Why India Is "Geek Nation"

India is already known as one of the world's IT powerhouses. Angela Saini, author of the new book, Geek Nation: How Indian Science is Taking Over the World, believes the country is also becoming one of the world's hubs for innovation and scientific ingenuity.

Over the past few years, BRIC (Brazil-Russia-India-China) has become a buzzy acronym for technology- and finance-watchers. India is already known for call centers, IT development, and expatriate coders. The country is also home to one of the world's fastest-growing middle classes. Angela Saini, the British author of the new Geek Nation: How Indian Science is Taking Over The World, believes that India is also becoming an innovation center to be reckoned with, and a world leader in tech.

Fast Company recently spoke with Saini about India's tech industry, the growth of Indian startups, and what the future holds for Indian innovators. Geek Nation is being released in the U.S. on May 1.

FAST COMPANY: Why do you consider India to be a "Geek Nation"?

ANGELA SAINI: I grew up in London, and it's difficult to grow up in this city and not notice that every school has at least one geeky Indian kid. I was the geeky Indian kid in my class. My dad is a geek, many of my cousins are geeks, and more generally, India is famous for producing doctors, university professors, and engineers who work all over the world. India itself is not a world leader in science and technology yet but it does have a culture that strongly favors these things, above anything else. So Geek Nation was my journey to figure out why, and also where that ambition is taking it.

I have to admit, as a science journalist, I started out with a big measure of skepticism—I mean, India has a weak scientific publication record compared to the U.S. and Europe—but the trajectory it's on is just incredible. I think the rest of the world underestimates just what hundreds of thousands of committed young scientists and engineers can achieve. Then again, President Obama gets it. If you look at his speeches on science and education, he often mentions the growth of India as one reason that the U.S. needs to stay competitive.

The subtitle of my book is a bit bombastic, but the contents are more balanced. I look at scientific research and technologies that are having a big effect on ordinary people's lives—the good as well as the bad—and the ambitious projects that the government hopes will help secure India's future superpower status. At the end of the day, I'm just a journalist. I'm not trying to argue a point, but rather to take an honest picture of a country through my geeky lens.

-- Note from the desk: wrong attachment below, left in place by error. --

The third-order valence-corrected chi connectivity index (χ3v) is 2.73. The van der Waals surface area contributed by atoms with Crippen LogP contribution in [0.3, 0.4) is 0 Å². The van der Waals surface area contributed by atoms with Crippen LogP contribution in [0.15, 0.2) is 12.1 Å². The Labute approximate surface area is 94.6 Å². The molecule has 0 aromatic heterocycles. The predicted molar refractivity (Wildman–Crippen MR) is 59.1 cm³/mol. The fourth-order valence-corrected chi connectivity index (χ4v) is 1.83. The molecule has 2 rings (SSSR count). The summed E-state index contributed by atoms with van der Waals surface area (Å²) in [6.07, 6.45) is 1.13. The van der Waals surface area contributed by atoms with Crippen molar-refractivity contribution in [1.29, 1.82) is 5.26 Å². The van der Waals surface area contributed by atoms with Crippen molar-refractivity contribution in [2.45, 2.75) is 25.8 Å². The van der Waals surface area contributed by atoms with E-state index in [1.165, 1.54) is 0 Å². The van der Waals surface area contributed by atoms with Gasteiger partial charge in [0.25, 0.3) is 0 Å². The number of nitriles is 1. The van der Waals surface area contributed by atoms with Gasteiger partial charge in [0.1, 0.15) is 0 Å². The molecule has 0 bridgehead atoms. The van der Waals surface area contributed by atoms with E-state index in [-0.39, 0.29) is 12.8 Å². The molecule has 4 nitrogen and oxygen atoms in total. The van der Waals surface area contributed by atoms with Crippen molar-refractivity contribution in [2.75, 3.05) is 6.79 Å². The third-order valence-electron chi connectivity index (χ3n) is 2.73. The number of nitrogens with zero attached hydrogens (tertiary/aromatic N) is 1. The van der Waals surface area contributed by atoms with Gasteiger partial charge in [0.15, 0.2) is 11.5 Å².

What was the most surprising thing you uncovered while researching your book?

There wasn't a day in my research that I wasn't surprised by something. I traveled the length of India, north to south, and met such fascinating characters. What impressed me most is that so many Indian researchers have such a social aspect to their work. They want to help India's poor and vulnerable, as well as to do good science.

One interviewee, Sujatha Narayanan, was a tuberculosis researcher I met in Chennai. A few years ago, when she didn't have enough healthy volunteers for her work, she started running tests on herself. One day she found some TB bacteria in a tube that had been in her throat, which meant she may have accidentally infected herself. She had to undertake a grueling drug treatment for months, which she believes triggered her diabetes. She put her life on the line for her work, but it has not diminished her passion or her commitment to science.

What role are ethnic Indian immigrants/returnees from the West playing in India's tech industry? Are they a major factor?

The success of India's tech industry has encouraged a lot of young engineers and scientists who left the country, in the big brain drain, to return. And they're playing a big part in shaping the future of the industry. Not only are they bringing their expertise and experience, but they are also bringing the culture of places like Silicon Valley. In Bangalore these days there are meetups and cool conferences for young techies and designers, just like you get in San Francisco. There's this buzz about the big cities, which is making them an exciting environment to be in. But it's not just in IT—I met scientists in all kinds of fields who had chosen to come back to India because they felt the opportunities were improving and that they could make a difference to the country.

Can you explain why you compared India's current situation to Japan in the early 1970s?

When you read academic studies about the attitudes that people had toward Japan's technology industry in its early days, it's very similar to what people have been saying about India recently—that scientists and engineers are hardworking and educated, but not particularly creative or original. In Japan's case of course that all changed, giving rise to a truly powerful scientific nation. I think similar stirrings are happening in India now. There are shoots of creativity all over the country, particularly in areas like biotechnology, life sciences, and computing. I don't want to forecast what might happen, because I don't think anyone can know for sure, but India does at least have the ambition and willpower to want to be the next scientific superpower.

You wrote about jugaad—the power of improvising to solve problems—in a recent article. How do you think that has influenced India's tech industry?